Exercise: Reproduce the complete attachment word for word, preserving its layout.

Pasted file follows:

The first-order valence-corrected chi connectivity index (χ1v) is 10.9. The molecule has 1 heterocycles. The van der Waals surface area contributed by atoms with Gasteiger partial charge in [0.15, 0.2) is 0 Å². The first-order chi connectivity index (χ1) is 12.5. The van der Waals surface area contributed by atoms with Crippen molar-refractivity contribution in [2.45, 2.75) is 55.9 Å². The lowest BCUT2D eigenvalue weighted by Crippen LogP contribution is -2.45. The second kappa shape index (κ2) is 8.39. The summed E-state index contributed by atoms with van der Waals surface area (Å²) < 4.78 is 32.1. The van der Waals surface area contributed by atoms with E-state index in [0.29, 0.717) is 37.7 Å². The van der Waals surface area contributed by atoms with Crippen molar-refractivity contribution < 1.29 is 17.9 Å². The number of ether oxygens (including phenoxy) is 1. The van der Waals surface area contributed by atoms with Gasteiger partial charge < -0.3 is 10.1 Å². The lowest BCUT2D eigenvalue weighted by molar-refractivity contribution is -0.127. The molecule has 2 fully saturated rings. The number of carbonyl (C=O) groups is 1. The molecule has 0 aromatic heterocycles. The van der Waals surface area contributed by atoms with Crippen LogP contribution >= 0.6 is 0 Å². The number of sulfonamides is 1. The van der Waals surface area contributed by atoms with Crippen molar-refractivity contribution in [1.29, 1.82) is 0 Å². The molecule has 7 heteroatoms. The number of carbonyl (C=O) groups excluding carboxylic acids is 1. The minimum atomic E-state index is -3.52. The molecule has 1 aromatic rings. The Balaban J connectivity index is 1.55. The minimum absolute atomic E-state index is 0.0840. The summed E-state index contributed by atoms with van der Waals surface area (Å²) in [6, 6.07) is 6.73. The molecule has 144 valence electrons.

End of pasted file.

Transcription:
The first-order valence-corrected chi connectivity index (χ1v) is 10.9. The molecule has 1 heterocycles. The van der Waals surface area contributed by atoms with Gasteiger partial charge in [0.15, 0.2) is 0 Å². The first-order chi connectivity index (χ1) is 12.5. The van der Waals surface area contributed by atoms with Crippen molar-refractivity contribution in [2.45, 2.75) is 55.9 Å². The lowest BCUT2D eigenvalue weighted by Crippen LogP contribution is -2.45. The second kappa shape index (κ2) is 8.39. The summed E-state index contributed by atoms with van der Waals surface area (Å²) < 4.78 is 32.1. The van der Waals surface area contributed by atoms with E-state index in [0.29, 0.717) is 37.7 Å². The van der Waals surface area contributed by atoms with Crippen molar-refractivity contribution < 1.29 is 17.9 Å². The number of ether oxygens (including phenoxy) is 1. The van der Waals surface area contributed by atoms with Gasteiger partial charge < -0.3 is 10.1 Å². The lowest BCUT2D eigenvalue weighted by molar-refractivity contribution is -0.127. The molecule has 2 fully saturated rings. The number of carbonyl (C=O) groups is 1. The molecule has 0 aromatic heterocycles. The van der Waals surface area contributed by atoms with Crippen LogP contribution >= 0.6 is 0 Å². The number of sulfonamides is 1. The van der Waals surface area contributed by atoms with Crippen molar-refractivity contribution in [1.29, 1.82) is 0 Å². The molecule has 7 heteroatoms. The number of carbonyl (C=O) groups excluding carboxylic acids is 1. The minimum atomic E-state index is -3.52. The molecule has 1 aromatic rings. The Balaban J connectivity index is 1.55. The minimum absolute atomic E-state index is 0.0840. The summed E-state index contributed by atoms with van der Waals surface area (Å²) in [6, 6.07) is 6.73. The molecule has 144 valence electrons.